Followup: What advice do you have for other journalists worried about how their health might impact their work?
Like I mentioned earlier, I think without good health, we cannot give 100% to our work. It isn’t selfish to take care of oneself; it is in fact, our duty to give ourselves that time. I think as journalists, we are in such a hurry to change the world. That can put us under so much pressure to get everything right that we sometimes think it is worth running ourselves into the ground. We make work our lives and can never separate the two. I haven’t learned how to do that so far. But I think it is important to take time to see friends, grab a coffee, play that game of chess and take that walk around the block because all that helps us stay sane. But I also want to point out that putting pressure on ourselves to have that work-life balance can also be taxing, so my advice would be to take it one step at a time.
What has been the most impactful story you have written so far as a Report for the World corps member? Why was it impactful?
I’m only “six stories old” as a corps member so to be very honest, I’m not too sure which story has had the most impact. However, for the story “A new wave of Bahujan solidarity seeks to break down barriers in India,” I received a lot of great responses. Bahujans is a word that refers to communities other than the three dominant varna groups in the Hindu caste structure. Bahujans are severely underrepresented in several fields and I wrote about a few initiatives that are trying to increase representation in the fields of law, economics, management, scholarship and public policy. People appreciated the fact that these endeavors had been documented and that it also threw light on the skewed representation in these fields.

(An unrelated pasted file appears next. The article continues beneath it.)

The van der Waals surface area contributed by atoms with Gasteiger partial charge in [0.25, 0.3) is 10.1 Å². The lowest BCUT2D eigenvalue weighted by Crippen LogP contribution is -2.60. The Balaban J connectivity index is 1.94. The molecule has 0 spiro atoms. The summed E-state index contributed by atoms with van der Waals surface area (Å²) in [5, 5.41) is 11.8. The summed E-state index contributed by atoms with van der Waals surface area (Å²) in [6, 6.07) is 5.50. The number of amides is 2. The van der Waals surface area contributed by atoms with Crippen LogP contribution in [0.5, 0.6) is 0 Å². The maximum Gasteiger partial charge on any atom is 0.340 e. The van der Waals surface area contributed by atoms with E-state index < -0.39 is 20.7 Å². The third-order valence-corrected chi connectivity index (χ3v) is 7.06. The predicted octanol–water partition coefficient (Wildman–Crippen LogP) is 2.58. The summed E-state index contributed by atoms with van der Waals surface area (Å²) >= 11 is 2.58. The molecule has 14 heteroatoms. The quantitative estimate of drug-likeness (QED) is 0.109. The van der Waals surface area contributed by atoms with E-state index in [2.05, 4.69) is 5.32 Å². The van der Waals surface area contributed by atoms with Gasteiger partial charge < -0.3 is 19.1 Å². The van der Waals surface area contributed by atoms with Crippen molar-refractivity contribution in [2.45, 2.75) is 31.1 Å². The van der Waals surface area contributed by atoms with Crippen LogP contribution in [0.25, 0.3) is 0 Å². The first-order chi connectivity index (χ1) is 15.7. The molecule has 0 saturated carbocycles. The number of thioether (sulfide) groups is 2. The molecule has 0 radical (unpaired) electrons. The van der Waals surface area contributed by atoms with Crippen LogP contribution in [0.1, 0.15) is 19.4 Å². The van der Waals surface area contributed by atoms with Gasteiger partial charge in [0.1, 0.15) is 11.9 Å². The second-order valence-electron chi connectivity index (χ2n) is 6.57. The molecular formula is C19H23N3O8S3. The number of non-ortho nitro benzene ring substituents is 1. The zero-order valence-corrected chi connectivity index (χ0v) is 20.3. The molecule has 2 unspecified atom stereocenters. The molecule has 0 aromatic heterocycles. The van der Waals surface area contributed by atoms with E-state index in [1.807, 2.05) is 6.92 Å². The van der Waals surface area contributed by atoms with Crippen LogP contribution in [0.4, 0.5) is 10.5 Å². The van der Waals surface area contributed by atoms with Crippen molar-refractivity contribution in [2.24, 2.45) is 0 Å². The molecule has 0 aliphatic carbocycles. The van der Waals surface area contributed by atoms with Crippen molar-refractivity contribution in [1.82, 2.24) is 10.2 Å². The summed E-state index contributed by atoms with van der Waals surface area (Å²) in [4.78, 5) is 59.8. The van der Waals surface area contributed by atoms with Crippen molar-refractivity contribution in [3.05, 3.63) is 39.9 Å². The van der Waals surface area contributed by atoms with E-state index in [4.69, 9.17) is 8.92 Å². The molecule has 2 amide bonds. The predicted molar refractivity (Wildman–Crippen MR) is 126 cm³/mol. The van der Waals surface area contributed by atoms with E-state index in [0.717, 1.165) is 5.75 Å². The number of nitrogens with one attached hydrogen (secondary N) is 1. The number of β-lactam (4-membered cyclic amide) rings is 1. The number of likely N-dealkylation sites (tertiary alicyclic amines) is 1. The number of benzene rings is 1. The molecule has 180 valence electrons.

What story in India do you feel has been overemphasized or misunderstood internationally? What story would you like to see receive more attention?
I think whatever attention India manages to get on a global platform is good. Probably, what the international media can do is recognize that there is a representation problem in India when it comes to who gets to tell the story. Just getting a person from India to tell the story is probably not sufficient: it is also important to ensure that the reporter has an understanding of the region and/or the community, and is sensitive to community issues and how they’re discussed.
In my research over the last few months, I have found that there are some diseases in India that are particular to the country, but there isn’t enough research that has been done on it. Some scientists have said that this is because the international community hasn’t invested enough in this research, because these are not diseases that they battle with. IIf more stories are written on such diseases in India, research funding could also eventually go up. And that could have a positive impact in India.
How is your reporting tangibly serving Indian society and or making it a better place?
One compliment that I get often about my writing and reporting is that it is empathetic. I guess if I can continue to be empathetic in my work, at some point it will help make the world a better place, at least in some small way. I also really strive to bring in perspectives of the marginalized. And that, I think, does serve Indian society because there is an utmost need for it.